Why Do Police Refuse to Use Videotapes?

Posted by Lawrence Taylor on November 7th, 2008

Some police agencies around the country use videotapes as part of their drunk driving investigations.  The vast majority, however, do not — despite their low cost, ease of use and invaluable evidence as to driving patterns, physical symptoms, slurred speech, poor balance, incriminating statements and performance on "field sobriety tests".

Why don't they use them?  And why, when they do, do they so often get lost or erased?  See my post Why Do Police Erase Videotapes?


Local Attorney Says All D.U.I. Arrests Should Be Videotaped

KUTV News, Utah.  Oct. 23 (article originally published by KUTV.com) - Many Utah police departments videotape suspected drunk drivers.  The Highway Patrol has most of the dashboard cameras in Utah.  Attorney Jason Schatz wants to see more videotaping for the sake of his clients.

 “It’s only fair to those people if the technology is available”, he says.  Schatz defends suspected drunk drivers and says often, police video is valuable evidence in court, challenging officers’ written reports.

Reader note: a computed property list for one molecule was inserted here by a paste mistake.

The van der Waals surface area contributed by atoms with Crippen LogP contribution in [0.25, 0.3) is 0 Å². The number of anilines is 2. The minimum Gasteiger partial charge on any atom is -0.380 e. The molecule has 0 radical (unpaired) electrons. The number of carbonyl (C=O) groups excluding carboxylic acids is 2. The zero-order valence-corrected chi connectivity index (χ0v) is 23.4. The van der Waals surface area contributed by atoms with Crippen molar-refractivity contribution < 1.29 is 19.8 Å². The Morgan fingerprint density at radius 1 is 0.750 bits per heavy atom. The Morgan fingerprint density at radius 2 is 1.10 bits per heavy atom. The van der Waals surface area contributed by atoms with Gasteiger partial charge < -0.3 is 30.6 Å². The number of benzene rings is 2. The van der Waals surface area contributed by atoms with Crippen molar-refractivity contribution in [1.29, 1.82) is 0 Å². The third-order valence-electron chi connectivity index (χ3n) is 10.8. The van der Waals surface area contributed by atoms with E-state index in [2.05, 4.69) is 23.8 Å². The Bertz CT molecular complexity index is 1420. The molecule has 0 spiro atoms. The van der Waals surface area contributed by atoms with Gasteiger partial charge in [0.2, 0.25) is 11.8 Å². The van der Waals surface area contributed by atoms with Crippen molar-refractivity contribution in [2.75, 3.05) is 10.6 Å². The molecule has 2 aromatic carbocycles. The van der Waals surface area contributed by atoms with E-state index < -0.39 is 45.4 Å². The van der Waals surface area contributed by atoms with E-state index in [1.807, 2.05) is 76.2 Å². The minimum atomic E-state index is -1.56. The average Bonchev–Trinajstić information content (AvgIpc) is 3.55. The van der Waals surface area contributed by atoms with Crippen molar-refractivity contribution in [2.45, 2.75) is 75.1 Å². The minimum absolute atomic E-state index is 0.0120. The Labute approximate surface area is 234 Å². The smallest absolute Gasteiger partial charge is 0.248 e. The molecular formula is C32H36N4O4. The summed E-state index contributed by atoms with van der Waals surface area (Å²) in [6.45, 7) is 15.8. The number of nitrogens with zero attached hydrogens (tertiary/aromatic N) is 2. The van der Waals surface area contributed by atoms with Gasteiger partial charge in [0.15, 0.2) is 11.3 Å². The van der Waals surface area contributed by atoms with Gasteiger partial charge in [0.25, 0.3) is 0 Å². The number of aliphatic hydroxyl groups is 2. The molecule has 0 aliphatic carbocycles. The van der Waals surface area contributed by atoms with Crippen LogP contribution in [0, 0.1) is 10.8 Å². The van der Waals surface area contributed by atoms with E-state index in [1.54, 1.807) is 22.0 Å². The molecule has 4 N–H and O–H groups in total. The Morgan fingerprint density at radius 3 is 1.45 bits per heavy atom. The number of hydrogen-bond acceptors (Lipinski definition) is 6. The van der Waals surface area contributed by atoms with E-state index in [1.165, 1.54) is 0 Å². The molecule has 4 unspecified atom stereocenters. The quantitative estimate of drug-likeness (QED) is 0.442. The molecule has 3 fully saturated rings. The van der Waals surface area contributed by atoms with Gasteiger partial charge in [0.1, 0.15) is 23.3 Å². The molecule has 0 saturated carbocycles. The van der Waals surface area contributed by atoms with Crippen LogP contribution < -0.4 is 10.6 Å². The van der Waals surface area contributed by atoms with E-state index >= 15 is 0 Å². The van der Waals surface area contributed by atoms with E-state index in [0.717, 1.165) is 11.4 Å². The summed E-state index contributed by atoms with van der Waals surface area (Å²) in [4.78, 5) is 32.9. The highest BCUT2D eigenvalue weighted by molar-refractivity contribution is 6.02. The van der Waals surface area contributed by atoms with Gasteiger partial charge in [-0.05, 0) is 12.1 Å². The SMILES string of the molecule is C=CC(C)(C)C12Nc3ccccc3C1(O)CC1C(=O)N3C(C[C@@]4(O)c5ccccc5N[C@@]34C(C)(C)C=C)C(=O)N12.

“You look at the police report and you’d think this person was falling down drunk, then you see the tape and you say ‘Wait a minute, that doesn’t look the way it was described on paper”. 

Schatz says he wants Utah to adopt mandatory videotaping like the State of South Carolina.  He hopes to find a local lawmaker who will take the issue to Capitol Hill.

Schatz has compiled videotapes shot during sobriety test of several clients.  Some of the tapes conflict with what the officer wrote down in the report.  Often Schatz says, cases are dropped when the jury or the prosecutor see the tape.
 
Sim Gill, chief prosecutor for Salt Lake City disagrees, saying videotape “does not make or break d.u.i. cases”.  Gil says he’s not opposed to mandatory taping of d.u.i. stops, but says he’d rather see state monies spent on what he considers “more pressing needs” like funding the domestic violence shelters, and providing medical help for mentally ill people who are in prison.



Forgive my cynicism, but I'm naturally suspicious of prosecutors who say they would rather spend money on charitable causes than on more trustworthy evidence.

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